Power outages have occurred through the day, but have been isolated/spotty, numbering in the hundreds (not thousands) across area utilities.

Storminess Return This Week

My thinking on this, which I wrote about in detail in yesterday's blog, has not please reference that one.   Regarding the post-Christmas storm:  Today the models have trended toward a slightly warmer solution, meaning more rain than frozen precipitation for the metro region:

This map shows the center of the low taking more of an inland track, putting us on the warm side.  Note that when and where the heaviest precipitation occurs (solid, light-blue colored region over Baltimore), the freezing line (dark, solid blue line cutting across PA) is well north of Baltimore.  Zoom in on this figure to help see these features.  HOWEVER:  The event is still 4-5 days out.  It is normal to see the models waffle back and forth between "warm" and "cold" solutions, inland vs. coastal track I would not be surprised to see this forecast change.

Friday, December 21, 2012

December 21, 2012: Parade of Storms Now Through Christmas Week

Winter Storm Draco Exits The Stage


Cold air spiraling into the back side of intense winter storm Draco has filtered into our region.   Draco is the very intense, large mid-latitude cyclone that brought heavy snow and a blizzard to the Upper Midwest and Ohio Valleys.  Its tight pressure gradient is sustaining wind gusts in the 30-40 mph range across our region today.   Below is a snapshot of this impressive storm from this afternoon:

Surface Map Courtesy of WeatherBell
The storm has nearly attained its deepest minimum central pressure, and has occluded (the converging warm and cold air masses have become tightly wound-up).  When these storms occlude, they hit peak intensity, and move very slowly or even become stationary.  Thus, Draco will be slow to exit toward the northeast.  As it does, and as the pressure gradient relaxes gradually over the next 24 hours, winds will begin to abate across our region.  HOWEVER:  Winds are expected to surge once again, for several hours during the day tomorrow.   Reason:  Winds a few thousand feet above the surface, wrapping around the vortex from the west, are expected to intensify.  If there is sufficient sun and heating of the surface tomorrow, the atmosphere will become unstable and overturn.  This will mix down some of the faster-moving air aloft (70 mph at 3,000 feet) as intermittent, strong gusts.  The NWS has backed off the prospect of a High Wind Warning, and instead has issued a Wind Advisory, for winds that could gust tomorrow afternoon in the 40-50 mph range.   Below is the NWS wind gust prediction map, with maximum surface gusts (kts) shown at 1 pm tomorrow:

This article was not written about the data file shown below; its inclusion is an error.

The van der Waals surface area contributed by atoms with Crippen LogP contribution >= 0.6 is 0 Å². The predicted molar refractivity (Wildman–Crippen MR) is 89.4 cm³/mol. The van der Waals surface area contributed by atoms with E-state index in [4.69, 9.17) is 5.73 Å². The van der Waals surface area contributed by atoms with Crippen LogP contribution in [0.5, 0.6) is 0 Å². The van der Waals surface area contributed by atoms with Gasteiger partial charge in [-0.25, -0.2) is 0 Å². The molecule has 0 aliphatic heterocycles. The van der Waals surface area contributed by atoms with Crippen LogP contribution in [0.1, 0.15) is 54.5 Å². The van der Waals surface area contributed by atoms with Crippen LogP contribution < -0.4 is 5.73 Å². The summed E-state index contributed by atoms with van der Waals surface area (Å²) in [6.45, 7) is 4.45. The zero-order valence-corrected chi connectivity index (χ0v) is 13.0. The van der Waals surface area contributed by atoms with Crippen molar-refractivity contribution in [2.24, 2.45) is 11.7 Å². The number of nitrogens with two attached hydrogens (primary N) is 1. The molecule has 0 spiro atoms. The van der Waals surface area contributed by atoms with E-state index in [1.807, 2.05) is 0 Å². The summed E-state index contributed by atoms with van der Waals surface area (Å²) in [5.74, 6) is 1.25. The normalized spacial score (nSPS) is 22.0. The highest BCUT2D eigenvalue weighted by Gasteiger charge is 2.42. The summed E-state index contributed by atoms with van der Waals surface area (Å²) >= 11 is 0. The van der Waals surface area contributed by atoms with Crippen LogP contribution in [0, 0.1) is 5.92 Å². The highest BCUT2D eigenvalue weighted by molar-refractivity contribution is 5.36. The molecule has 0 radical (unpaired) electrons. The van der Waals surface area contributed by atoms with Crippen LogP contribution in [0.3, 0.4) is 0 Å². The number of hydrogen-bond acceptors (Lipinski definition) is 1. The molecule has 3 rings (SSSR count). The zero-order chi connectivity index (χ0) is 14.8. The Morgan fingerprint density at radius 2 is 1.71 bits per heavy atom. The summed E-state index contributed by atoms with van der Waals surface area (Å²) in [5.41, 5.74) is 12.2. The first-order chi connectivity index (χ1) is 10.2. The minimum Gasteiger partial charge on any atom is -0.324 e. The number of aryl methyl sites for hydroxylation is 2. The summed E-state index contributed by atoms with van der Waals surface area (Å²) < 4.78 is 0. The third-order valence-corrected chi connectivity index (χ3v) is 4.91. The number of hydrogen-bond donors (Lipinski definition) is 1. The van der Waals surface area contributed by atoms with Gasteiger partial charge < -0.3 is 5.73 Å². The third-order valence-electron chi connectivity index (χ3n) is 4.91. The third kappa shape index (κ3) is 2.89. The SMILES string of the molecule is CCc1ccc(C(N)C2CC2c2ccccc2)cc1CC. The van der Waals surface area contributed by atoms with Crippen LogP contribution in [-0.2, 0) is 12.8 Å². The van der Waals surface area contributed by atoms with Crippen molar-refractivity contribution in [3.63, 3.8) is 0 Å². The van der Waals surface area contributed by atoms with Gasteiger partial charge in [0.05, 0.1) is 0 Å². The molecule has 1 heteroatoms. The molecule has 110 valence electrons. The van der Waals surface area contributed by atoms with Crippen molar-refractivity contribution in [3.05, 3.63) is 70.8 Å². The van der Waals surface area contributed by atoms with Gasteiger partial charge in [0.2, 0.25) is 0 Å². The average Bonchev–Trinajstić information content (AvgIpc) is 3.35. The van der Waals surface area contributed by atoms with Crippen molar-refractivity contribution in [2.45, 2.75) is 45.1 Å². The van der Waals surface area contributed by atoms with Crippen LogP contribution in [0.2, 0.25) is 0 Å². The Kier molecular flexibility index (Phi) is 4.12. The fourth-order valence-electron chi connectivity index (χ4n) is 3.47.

Max values on this map are around 50 mph.  I do not anticipate widespread power outages from this event - any outages will likely be spotty.  With sundown, the wind machine dies down and conditions turn calmer.

Next Storm:  Getting Clipped On Christmas Eve


Next up in our parade of storms comes a weak area of low pressure, passing to the south of Baltimore, on Christmas Eve.  It does not have strong upper-atmospheric support and will be relatively starved for moisture.   Look for a brief period of light rain, possibly with a little wintry mix to the west and north of Baltimore:



Post Christmas:  A More Potent Storm Sets Up


Storm #3 will originate in the Tennessee Valley and track up the Appalachians.  This track generally places our region on the warm (rainy) side.  This storm will have a much greater tap on Gulf and Atlantic moisture, so precipitation amounts will be heavier.  HOWEVER:  The computer models are suggesting that this system will develop a "secondary" low along the NC/VA coast - a classic breeding ground this time of year for Nor'easters.

When the primary low transfers its energy and moisture to a secondary, coastal system - the forecast scenario can become quite complicated, with respect to (1) amount of precipitation;  (2) type of precipitation;  and (3) timing/duration of precipitation.   Whether this means a "multiple choice" type of day (wintry mix) for our region, remains to be worked out.   However, it does NOT appear to be a major "snowmaker" storm for Baltimore, for two reasons:  (1) the coastal low will pull quickly away from the coast;  and (2) a deep, sustained feed of very cold air to the north is lacking.

Thursday, December 20, 2012

December 20, 2012: Draco To Blow Through With Strong Winds

Winter Storm Draco is creating a mess of hazardous weather conditions across the eastern U.S. - including an outbreak of severe thunderstorms and tornadoes in its warm, southern side...and blizzard conditions on its cold, northern half.   Strong winds are blowing around the center of the entire system.  This is both an immense, and an intense, mid-latitude cyclone.   This radar mosaic snapshot from this afternoon illustrates the warm (green colors) and cold (blue colors) side of Draco:

Courtesy of WeatherTap